Dispatch From NYC: After Words
I was also a bit intimidated. Often, one’s mind jumps forward into imagining an experience as a way of preparing oneself for it. All fantasies and projected insecurity. All vanity.
For example, I was invited to a reading last month that was local for me yet also weirdly isolating. It felt like I’d wandered into a closed set. The group of attendees, poets all knew one another but no one knew, or wanted to know, me. Few acknowledged or greeted me beforehand and barely anyone nodded my way afterwards., Everyone was distant and quiet even as we stood inches apart over the snack table. I couldn’t wait to escape, though when I did, one young Chinese poet came out after me and we talked on the corner while I awaited my Lyft. He alone nearly validated my reading and long commute. That odd and unfriendly reading was held in my backyard.
So, what to expect of NYC? I was mildly overwhelmed with the idea of being swallowed by a city. But my projections were foolish and unfounded. My plane landed a few scant hours before the reading. I lucked upon a nice hotel in Greenwich Village two blocks away from the venue, then walked over carrying my set list in hand.
There was no difference reading in New York versus home in San Francisco or any of its outlying cities, except the people felt warmer and more accepting. I found the building, went upstairs and immediately started snacking while meeting people I’d only known via email. The two other readers for the night appeared and we all chatted and I felt comfy and ready.
The poems I chose from the book were among poems I read often. I read them because of the energy within them, how they feel in my mouth and throat, and my memory of how people responded to them previously. Years before I read at a bar full of college age drunks in San Francisco. The host tapped me beforehand and said: ‘Start strong or you’ll lose them…” and I’ve tried maintaining that soft rule. And it wasn’t that I felt strong per se, a synonym for aggressive. I felt more confident and prepared.
The reading started, I was asked to open. It went well and felt good. Was nice to run the nervousness out of my system. But the room held me and all three of us in fact, in great love and attention and patience. I felt at home.
But this is about after the reading… people quietly filing out. Some people hanging out to chat and buy books. I stood with a couple of people as one young woman patiently waited for me. I kept wanting to acknowledge her, pull her closer, but she was unhurried and patient. And when finally she stepped forward, she asked me point blank about Grief. Writing about it, processing it as a poet. Carrying it as a human.
We stood and talked a long time, unbothered. I don’t think consciously about how much I’ve written regarding Grief, but it surprised me to be confronted over it and, more importantly, heard. Since it was just us, a lot came out of me I hadn’t expressed to another person so directly and raw. At no point did she find it necessary to get too personal or specific. Her grief is not mine, and mine is not hers, yet it’s all the same, isn’t it? Her questions ended. She left. And I walked out with the other poets, we all splitting off into our own stories for the rest of the night.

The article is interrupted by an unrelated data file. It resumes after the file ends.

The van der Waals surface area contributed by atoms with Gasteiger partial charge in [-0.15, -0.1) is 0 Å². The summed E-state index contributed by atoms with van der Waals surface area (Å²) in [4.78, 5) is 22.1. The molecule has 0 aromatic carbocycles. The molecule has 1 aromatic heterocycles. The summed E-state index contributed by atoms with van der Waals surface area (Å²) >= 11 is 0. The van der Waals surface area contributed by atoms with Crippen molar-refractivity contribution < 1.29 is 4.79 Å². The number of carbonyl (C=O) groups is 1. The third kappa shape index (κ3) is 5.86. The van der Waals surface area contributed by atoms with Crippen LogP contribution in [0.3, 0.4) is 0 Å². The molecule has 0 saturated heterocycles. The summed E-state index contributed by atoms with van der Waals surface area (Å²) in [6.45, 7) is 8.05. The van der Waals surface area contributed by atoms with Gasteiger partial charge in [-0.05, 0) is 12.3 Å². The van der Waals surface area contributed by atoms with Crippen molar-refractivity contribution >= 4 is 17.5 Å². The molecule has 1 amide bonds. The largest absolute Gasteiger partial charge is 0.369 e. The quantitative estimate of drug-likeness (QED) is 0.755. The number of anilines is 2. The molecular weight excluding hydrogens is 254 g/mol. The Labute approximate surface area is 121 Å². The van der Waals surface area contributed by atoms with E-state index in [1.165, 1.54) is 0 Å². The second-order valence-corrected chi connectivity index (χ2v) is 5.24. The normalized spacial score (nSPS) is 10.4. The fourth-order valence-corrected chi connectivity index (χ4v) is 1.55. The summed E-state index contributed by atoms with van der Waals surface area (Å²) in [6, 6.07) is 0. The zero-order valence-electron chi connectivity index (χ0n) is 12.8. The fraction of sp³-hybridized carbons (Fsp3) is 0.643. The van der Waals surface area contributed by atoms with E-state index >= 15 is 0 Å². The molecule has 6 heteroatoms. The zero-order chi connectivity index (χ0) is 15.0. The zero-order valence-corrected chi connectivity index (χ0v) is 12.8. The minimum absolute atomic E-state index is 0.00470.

1) You’re right: every bagel I’ve had until I walked into Murray’s Bagels was bullshit. Every. Single. One. New York Style is ad copy. I totally understand now.
2) Took a surprisingly easy subway ride from my hotel to the MoMA where I contentedly spent the entire next day.
3) Homeless crazy dude pacing and monologuing amidst rush hour M Line commuters? Check.
4) How does one order a sandwich from a bodega? I’m still not sure. I felt sorry for myself in the middle of ordering an Italian Sub. Dark eyes. He genuinely looked at me as if I were a maniac. As if he just saw me drop down from a UFO. He offered Nothing in change. No understanding. No clarity. No friendliness. He very well could have just said: No. No sandwich for you. And I guess I would have had to take that. A good sandwich, though.
5) I felt as if I could live in New York. On a day when I should have been more touristy, I felt social anxiety. I explored my hotel’s neighborhood in Greenwich Village. I ended up in a tiny bookstore where they let me slowly investigate everything until I bought books from Staceyann Chin and Denis Johnson. The buildings, streets, were beautiful and I felt more at home here as a stranger than a visitor. I didn’t know what to do with myself but was happy. I meandered over for brunch at a Mexican restaurant then returned to my hotel and napped. I dreamed of my boss back in San Francisco, being on an elevator with her, her saddled with expensive shopping bags. It was the best and only conversation we’d had. I did not help her with those bags.
6) New York has lived in my consciousness my entire life, through movies, music, tv. My final ride through it towards the airport was early Sunday morning. The streets still as a glass of water, yet exhaling steam. I wondered about house parties, what Jamaica was like to live in. Houses passed and I remembered the theme to All In The Family and imagined the person who wrote it, playing it for the first time for the producers. I passed hospitals, castle sized tenement buildings, a stark grey cemetery. I didn’t get my hands too dirty, but the city was so easy to love. Next time, I thought.